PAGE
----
AIM: The aim of this study was to evaluate the clinical utility of the lactate/albumin (L/A) ratio as a predictive factor of 28-day mortality in critically ill sepsis patients.
METHODS: This is a retrospective observational study from a prospectively collected multicenter registry of 10 emergency departments (EDs) in teaching hospitals that participated in the Korean Shock Society. It enrolled patients who were 19 years of age or older who had a suspected or confirmed infection and evidence of refractory hypotension or hypoperfusion. The prognostic performance of the L/A ratio and lactate level for predicting 28-day mortality was assessed. Lactate and albumin levels were measured immediately after ED arrival.
RESULTS: A total of 946 patients were included, with 22.5% overall 28-day mortality. The area under the receiver operating characteristic curve (AUROC) value of the L/A ratio (0.69, 95% confidence interval [CI] 0.64-0.73, P < 0.01) was higher than that of lactate (0.65, 95% CI 0.61-0.70, P < 0.01) for predicting 28-day mortality. The optimal cutoff of the L/A ratio was 1.32. The AUROC value of the L/A ratio was better than that of lactate regardless of lactate level (normal [<2.0 mmol/L]: 0.68 vs. 0.55; intermediate [≥2.0, < 4.0 mmol/L]: 0.65 vs. 0.50; high [≥4.0 mmol/L]: 0.66 vs. 0.62). In the subgroup with decreased lactate elimination, the AUROC value of the L/A ratio was also significantly higher than that of lactate (hepatic dysfunction: 0.70 vs. 0.66; renal dysfunction: 0.71 vs. 0.67). The L/A ratio cut-off and hypoalbminemia showed further discriminative value for 28-day mortality even in patients with normal or intermediate lactate levels.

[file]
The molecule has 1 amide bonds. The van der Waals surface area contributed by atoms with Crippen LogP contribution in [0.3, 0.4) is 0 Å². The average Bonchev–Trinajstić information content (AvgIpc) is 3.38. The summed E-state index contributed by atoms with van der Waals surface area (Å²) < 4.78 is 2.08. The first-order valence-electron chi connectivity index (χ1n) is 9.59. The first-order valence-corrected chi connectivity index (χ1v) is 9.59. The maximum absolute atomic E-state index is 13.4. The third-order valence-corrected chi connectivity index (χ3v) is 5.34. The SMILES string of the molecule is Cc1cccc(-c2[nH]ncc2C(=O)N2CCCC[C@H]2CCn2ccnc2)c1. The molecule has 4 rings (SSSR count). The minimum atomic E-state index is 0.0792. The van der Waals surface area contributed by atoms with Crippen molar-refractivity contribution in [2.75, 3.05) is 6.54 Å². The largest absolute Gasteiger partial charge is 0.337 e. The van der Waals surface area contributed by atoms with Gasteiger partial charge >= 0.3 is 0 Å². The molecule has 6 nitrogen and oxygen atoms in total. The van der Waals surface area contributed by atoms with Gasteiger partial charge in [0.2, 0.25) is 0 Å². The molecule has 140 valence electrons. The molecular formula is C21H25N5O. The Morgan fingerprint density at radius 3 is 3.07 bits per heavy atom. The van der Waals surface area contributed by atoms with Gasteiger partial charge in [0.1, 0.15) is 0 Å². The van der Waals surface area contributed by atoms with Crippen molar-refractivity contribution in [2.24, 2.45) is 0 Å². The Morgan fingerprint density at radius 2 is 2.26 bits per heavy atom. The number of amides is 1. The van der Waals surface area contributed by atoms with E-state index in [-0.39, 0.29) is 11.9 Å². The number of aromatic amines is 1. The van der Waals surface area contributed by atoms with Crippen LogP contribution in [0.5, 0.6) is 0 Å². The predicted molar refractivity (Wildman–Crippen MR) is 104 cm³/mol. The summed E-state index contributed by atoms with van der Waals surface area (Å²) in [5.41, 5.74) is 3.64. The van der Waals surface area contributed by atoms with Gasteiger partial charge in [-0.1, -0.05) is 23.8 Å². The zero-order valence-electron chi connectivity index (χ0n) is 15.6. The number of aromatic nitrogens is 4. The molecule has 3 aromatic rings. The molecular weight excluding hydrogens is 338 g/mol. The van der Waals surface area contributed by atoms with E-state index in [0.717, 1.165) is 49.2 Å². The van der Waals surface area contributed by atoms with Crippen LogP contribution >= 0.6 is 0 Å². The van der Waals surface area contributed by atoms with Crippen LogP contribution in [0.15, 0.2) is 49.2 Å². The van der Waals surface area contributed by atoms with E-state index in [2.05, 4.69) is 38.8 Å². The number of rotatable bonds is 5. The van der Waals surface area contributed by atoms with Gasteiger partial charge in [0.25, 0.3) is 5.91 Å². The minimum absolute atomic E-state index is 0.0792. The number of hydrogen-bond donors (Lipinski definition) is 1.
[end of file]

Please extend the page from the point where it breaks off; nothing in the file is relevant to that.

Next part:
CONCLUSIONS: The prognostic performance of the L/A ratio was superior to that of a single lactate measurement for predicting 28-day mortality of critically ill sepsis patients. L/A ratio can be a useful prognostic factor regardless of initial lactate level and the presence of hepatic or renal dysfunction.
ASJC Scopus subject areas
- Emergency Medicine
- Critical Care and Intensive Care Medicine